LIMA, Peru, Dec. 9, 2014 /CNW/ - Today, the Honourable Leona Aglukkaq, Minister of the Environment, Minister of the Canadian Northern Economic Development Agency and Minister for the Arctic Council, issued the following national statement at the 20th Conference of the Parties to the United Nations Framework Convention on Climate Change:
"I am honoured to be here in beautiful Lima representing Canada at this important Conference of the Parties.
"As COP 21 in Paris approaches, it is Canada's hope that this week will see progress on establishing a final agreement to address climate change. By bringing together so many leaders, I am certain that we will have productive discussions towards an agreement that would see all major emitters commit to do their fair share.
"Canada is a country that has always done its part. And we will continue to do our part. We remain fully committed to the development of an international climate change agreement that is fair, effective and includes meaningful and transparent commitments from all major emitters.
"We have demonstrated this commitment both domestically and internationally.
"On the international stage, Canada was proud to provide $300 million to the Green Climate Fund to support developing countries as they address climate change.
"This important contribution builds on Canada's previous investment under the Fast-Start Financing Initiative.
"The Government of Canada fully delivered on this commitment by providing $1.2 billion in funding to support a range of projects to help more than 60 developing countries adapt to climate change and increase renewable energy.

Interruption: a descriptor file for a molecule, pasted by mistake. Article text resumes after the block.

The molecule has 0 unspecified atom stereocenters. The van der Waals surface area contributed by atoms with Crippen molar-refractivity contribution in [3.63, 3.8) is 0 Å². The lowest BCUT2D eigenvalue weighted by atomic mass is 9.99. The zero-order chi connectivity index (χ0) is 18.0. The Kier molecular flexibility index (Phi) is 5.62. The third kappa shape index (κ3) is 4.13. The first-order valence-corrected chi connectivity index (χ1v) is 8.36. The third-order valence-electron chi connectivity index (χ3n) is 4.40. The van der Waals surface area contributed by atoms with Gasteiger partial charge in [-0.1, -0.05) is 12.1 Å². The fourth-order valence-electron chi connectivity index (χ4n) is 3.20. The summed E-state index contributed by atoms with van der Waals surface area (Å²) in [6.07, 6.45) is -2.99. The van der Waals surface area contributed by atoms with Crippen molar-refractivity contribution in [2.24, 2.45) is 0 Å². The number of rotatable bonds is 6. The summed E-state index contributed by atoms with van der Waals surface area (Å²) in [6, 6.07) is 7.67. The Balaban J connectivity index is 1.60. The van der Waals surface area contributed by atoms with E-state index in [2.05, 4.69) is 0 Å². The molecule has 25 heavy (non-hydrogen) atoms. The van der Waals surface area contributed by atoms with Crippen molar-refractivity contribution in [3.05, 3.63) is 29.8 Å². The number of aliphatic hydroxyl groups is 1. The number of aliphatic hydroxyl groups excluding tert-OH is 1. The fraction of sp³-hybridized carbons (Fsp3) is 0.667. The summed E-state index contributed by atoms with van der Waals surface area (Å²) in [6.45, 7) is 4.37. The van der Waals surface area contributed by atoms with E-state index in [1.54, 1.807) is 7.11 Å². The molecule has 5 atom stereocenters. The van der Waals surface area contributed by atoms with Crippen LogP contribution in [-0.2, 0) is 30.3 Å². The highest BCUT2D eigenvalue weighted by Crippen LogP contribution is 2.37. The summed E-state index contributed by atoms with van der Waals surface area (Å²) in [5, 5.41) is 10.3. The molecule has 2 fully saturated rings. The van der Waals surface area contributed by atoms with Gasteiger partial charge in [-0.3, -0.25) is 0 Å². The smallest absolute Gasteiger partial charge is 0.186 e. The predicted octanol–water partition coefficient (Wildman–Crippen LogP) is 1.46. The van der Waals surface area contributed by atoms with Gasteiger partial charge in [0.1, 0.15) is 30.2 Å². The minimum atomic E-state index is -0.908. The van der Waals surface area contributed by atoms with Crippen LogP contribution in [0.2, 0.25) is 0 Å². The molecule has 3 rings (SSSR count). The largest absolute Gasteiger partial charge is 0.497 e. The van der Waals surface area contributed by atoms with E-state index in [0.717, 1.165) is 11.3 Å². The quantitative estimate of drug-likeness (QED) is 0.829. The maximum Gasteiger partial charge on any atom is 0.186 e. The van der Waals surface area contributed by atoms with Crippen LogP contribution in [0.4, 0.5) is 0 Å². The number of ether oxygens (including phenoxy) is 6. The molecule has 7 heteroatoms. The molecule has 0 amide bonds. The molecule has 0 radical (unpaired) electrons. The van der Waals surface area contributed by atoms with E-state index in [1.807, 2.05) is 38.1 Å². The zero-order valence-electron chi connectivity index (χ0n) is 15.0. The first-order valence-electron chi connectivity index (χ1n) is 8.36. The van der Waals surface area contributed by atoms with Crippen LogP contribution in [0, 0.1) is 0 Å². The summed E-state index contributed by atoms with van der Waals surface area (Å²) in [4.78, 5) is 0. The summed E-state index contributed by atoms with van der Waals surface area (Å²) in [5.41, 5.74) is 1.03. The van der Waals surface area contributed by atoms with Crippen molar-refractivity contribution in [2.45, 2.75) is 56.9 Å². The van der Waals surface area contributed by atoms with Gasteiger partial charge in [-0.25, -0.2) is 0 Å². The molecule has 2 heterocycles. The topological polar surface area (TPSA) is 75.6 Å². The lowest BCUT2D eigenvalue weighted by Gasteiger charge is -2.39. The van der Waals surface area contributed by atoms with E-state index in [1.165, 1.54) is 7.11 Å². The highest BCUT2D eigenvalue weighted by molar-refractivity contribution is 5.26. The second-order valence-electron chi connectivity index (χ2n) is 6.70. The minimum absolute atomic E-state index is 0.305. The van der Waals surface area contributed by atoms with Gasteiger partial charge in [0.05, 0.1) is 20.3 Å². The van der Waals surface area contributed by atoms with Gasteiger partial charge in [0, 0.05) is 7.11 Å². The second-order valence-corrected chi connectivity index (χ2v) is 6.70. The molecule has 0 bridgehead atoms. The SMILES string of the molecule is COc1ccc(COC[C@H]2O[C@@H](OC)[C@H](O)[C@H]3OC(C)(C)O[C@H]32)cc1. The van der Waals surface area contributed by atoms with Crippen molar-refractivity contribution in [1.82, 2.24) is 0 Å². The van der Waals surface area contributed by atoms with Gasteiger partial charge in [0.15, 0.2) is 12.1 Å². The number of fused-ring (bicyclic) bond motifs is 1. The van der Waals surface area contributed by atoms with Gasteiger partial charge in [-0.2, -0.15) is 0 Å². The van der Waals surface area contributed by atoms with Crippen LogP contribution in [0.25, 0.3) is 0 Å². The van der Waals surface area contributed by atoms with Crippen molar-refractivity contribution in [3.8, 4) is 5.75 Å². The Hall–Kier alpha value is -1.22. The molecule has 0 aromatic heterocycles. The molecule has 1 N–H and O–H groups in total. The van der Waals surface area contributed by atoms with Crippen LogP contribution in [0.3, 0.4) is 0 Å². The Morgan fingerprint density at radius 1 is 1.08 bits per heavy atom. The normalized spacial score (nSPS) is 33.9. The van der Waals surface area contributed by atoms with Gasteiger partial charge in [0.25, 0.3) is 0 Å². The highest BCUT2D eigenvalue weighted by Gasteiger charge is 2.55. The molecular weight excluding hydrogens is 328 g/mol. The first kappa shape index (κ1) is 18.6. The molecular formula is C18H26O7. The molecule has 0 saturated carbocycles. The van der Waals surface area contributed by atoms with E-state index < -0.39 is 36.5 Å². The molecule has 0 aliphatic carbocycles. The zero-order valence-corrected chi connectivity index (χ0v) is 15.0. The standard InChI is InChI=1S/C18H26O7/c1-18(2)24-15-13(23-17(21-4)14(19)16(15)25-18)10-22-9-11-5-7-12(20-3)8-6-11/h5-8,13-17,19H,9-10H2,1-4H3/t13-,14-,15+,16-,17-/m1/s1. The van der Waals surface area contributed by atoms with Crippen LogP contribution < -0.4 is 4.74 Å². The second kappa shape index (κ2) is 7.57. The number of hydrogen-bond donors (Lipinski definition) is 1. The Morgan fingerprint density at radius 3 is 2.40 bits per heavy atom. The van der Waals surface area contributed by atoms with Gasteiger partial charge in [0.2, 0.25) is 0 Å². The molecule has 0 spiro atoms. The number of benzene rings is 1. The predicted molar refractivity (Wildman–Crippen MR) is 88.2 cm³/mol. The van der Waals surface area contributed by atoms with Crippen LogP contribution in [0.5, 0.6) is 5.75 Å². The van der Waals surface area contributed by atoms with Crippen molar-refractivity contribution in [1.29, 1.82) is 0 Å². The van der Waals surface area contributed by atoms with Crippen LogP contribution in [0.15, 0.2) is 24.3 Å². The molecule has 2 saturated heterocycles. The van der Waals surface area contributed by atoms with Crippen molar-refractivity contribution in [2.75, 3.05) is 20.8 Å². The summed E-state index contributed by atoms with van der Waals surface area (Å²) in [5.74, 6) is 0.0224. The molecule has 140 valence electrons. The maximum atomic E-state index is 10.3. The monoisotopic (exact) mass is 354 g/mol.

"In total, over the last five years, Canada has contributed $1.5 billion in climate financing—again demonstrating our longstanding commitment to support successful international efforts focused on addressing climate change.
"Canada is also working with other countries through complementary international forums.
"As a founding partner and major financial contributor to the Climate and Clean Air Coalition, Canada is leading international efforts to tackle short-lived climate pollutants, such as black carbon, methane and hydrofluorocarbons, or HFCs.
"HFCs are the world's most potent and fastest-growing GHGs. If left unchecked, they are projected to increase substantially over the next 10 to 15 years. So, Canada has made it a priority to limit the growth of these GHGs.
"Together with the United States and Mexico, Canada is leading international efforts to use the expertise and institutions of the Montreal Protocol to address HFCs. In November, Parties to the Montreal Protocol considered a proposal put forward by Canada, the United States and Mexico to phase down HFCs.